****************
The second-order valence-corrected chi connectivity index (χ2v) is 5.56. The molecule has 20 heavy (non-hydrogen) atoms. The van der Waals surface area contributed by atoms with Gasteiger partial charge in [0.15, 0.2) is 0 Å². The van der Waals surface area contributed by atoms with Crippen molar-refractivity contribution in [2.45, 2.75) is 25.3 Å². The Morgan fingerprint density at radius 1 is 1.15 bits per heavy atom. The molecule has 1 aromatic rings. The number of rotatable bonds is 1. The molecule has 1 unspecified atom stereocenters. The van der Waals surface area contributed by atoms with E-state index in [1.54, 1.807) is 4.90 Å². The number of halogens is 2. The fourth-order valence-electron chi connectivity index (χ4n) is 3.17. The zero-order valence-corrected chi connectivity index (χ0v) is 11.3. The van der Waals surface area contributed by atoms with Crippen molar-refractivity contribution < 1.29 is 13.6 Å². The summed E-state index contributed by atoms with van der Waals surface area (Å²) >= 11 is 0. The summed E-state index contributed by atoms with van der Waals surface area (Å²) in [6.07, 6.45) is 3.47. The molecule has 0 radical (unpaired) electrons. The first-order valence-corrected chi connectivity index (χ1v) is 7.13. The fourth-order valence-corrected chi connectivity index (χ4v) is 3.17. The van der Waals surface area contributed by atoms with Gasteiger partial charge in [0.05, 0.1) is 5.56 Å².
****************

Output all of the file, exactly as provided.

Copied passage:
The second-order valence-corrected chi connectivity index (χ2v) is 5.56. The molecule has 20 heavy (non-hydrogen) atoms. The van der Waals surface area contributed by atoms with Gasteiger partial charge in [0.15, 0.2) is 0 Å². The van der Waals surface area contributed by atoms with Crippen molar-refractivity contribution in [2.45, 2.75) is 25.3 Å². The Morgan fingerprint density at radius 1 is 1.15 bits per heavy atom. The molecule has 1 aromatic rings. The number of rotatable bonds is 1. The molecule has 1 unspecified atom stereocenters. The van der Waals surface area contributed by atoms with E-state index in [1.54, 1.807) is 4.90 Å². The number of halogens is 2. The fourth-order valence-electron chi connectivity index (χ4n) is 3.17. The zero-order valence-corrected chi connectivity index (χ0v) is 11.3. The van der Waals surface area contributed by atoms with Crippen molar-refractivity contribution < 1.29 is 13.6 Å². The summed E-state index contributed by atoms with van der Waals surface area (Å²) >= 11 is 0. The summed E-state index contributed by atoms with van der Waals surface area (Å²) in [6.07, 6.45) is 3.47. The molecule has 0 radical (unpaired) electrons. The first-order valence-corrected chi connectivity index (χ1v) is 7.13. The fourth-order valence-corrected chi connectivity index (χ4v) is 3.17. The van der Waals surface area contributed by atoms with Gasteiger partial charge in [0.05, 0.1) is 5.56 Å².